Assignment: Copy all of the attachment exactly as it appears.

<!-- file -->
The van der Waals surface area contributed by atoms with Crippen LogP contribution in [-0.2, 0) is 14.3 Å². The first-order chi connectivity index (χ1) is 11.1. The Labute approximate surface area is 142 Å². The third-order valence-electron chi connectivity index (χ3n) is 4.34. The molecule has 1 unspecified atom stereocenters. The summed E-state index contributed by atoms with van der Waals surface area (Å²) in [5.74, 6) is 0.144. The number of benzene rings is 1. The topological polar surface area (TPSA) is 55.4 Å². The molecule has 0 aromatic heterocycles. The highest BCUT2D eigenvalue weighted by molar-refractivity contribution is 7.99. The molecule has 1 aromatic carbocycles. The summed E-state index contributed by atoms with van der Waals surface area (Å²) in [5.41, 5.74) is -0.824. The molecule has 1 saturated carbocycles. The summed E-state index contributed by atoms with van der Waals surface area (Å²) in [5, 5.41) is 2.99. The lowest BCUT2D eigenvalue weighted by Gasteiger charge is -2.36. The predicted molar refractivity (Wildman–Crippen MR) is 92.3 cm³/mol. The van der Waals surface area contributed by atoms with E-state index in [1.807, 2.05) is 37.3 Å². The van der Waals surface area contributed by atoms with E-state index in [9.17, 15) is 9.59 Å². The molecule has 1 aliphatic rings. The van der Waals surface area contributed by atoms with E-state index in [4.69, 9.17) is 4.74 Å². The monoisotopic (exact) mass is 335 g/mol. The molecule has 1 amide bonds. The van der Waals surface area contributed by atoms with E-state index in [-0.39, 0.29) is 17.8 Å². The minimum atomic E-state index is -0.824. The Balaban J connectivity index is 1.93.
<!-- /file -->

The van der Waals surface area contributed by atoms with Crippen LogP contribution in [-0.2, 0) is 14.3 Å². The first-order chi connectivity index (χ1) is 11.1. The Labute approximate surface area is 142 Å². The third-order valence-electron chi connectivity index (χ3n) is 4.34. The molecule has 1 unspecified atom stereocenters. The summed E-state index contributed by atoms with van der Waals surface area (Å²) in [5.74, 6) is 0.144. The number of benzene rings is 1. The topological polar surface area (TPSA) is 55.4 Å². The molecule has 0 aromatic heterocycles. The highest BCUT2D eigenvalue weighted by molar-refractivity contribution is 7.99. The molecule has 1 aromatic carbocycles. The summed E-state index contributed by atoms with van der Waals surface area (Å²) in [5.41, 5.74) is -0.824. The molecule has 1 saturated carbocycles. The summed E-state index contributed by atoms with van der Waals surface area (Å²) in [5, 5.41) is 2.99. The lowest BCUT2D eigenvalue weighted by Gasteiger charge is -2.36. The predicted molar refractivity (Wildman–Crippen MR) is 92.3 cm³/mol. The van der Waals surface area contributed by atoms with E-state index in [1.807, 2.05) is 37.3 Å². The van der Waals surface area contributed by atoms with E-state index in [9.17, 15) is 9.59 Å². The molecule has 1 aliphatic rings. The van der Waals surface area contributed by atoms with E-state index in [4.69, 9.17) is 4.74 Å². The monoisotopic (exact) mass is 335 g/mol. The molecule has 1 amide bonds. The van der Waals surface area contributed by atoms with E-state index in [-0.39, 0.29) is 17.8 Å². The minimum atomic E-state index is -0.824. The Balaban J connectivity index is 1.93.